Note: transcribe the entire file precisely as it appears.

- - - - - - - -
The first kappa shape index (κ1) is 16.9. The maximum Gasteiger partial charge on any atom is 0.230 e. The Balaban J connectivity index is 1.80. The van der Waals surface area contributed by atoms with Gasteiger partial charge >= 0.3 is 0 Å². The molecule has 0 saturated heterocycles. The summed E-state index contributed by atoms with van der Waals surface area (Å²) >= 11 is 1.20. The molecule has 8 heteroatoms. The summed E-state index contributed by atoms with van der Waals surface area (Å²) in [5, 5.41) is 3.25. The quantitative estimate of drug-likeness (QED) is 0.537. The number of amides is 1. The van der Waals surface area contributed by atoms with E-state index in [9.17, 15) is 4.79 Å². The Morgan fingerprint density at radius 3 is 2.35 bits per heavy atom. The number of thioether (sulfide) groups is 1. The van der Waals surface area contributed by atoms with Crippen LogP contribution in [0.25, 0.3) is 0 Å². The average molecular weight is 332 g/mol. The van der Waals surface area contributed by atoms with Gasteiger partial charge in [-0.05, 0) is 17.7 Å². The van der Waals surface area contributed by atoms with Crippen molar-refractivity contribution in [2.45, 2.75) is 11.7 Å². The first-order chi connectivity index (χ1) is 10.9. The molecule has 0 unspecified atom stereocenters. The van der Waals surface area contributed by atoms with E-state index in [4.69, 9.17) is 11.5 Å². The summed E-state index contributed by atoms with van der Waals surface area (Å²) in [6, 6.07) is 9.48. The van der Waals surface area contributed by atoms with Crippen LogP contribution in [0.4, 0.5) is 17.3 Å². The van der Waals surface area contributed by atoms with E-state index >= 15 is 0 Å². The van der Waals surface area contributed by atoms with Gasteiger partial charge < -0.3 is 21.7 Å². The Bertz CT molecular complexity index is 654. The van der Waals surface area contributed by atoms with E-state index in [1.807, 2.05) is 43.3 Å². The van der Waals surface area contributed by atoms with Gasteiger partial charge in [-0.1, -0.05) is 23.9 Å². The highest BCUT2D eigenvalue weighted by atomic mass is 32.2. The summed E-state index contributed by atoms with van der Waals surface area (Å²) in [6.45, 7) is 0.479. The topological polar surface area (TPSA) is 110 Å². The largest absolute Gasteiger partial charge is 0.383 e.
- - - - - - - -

The first kappa shape index (κ1) is 16.9. The maximum Gasteiger partial charge on any atom is 0.230 e. The Balaban J connectivity index is 1.80. The van der Waals surface area contributed by atoms with Gasteiger partial charge >= 0.3 is 0 Å². The molecule has 0 saturated heterocycles. The summed E-state index contributed by atoms with van der Waals surface area (Å²) >= 11 is 1.20. The molecule has 8 heteroatoms. The summed E-state index contributed by atoms with van der Waals surface area (Å²) in [5, 5.41) is 3.25. The quantitative estimate of drug-likeness (QED) is 0.537. The number of amides is 1. The van der Waals surface area contributed by atoms with E-state index in [9.17, 15) is 4.79 Å². The Morgan fingerprint density at radius 3 is 2.35 bits per heavy atom. The number of thioether (sulfide) groups is 1. The van der Waals surface area contributed by atoms with Crippen LogP contribution in [0.25, 0.3) is 0 Å². The average molecular weight is 332 g/mol. The van der Waals surface area contributed by atoms with Gasteiger partial charge in [-0.05, 0) is 17.7 Å². The van der Waals surface area contributed by atoms with Crippen molar-refractivity contribution in [2.45, 2.75) is 11.7 Å². The first-order chi connectivity index (χ1) is 10.9. The molecule has 0 unspecified atom stereocenters. The van der Waals surface area contributed by atoms with E-state index in [4.69, 9.17) is 11.5 Å². The summed E-state index contributed by atoms with van der Waals surface area (Å²) in [6, 6.07) is 9.48. The van der Waals surface area contributed by atoms with Crippen LogP contribution in [0.4, 0.5) is 17.3 Å². The van der Waals surface area contributed by atoms with E-state index >= 15 is 0 Å². The van der Waals surface area contributed by atoms with Gasteiger partial charge < -0.3 is 21.7 Å². The Bertz CT molecular complexity index is 654. The van der Waals surface area contributed by atoms with E-state index in [1.807, 2.05) is 43.3 Å². The van der Waals surface area contributed by atoms with Gasteiger partial charge in [-0.1, -0.05) is 23.9 Å². The highest BCUT2D eigenvalue weighted by atomic mass is 32.2. The summed E-state index contributed by atoms with van der Waals surface area (Å²) in [6.45, 7) is 0.479. The topological polar surface area (TPSA) is 110 Å². The largest absolute Gasteiger partial charge is 0.383 e.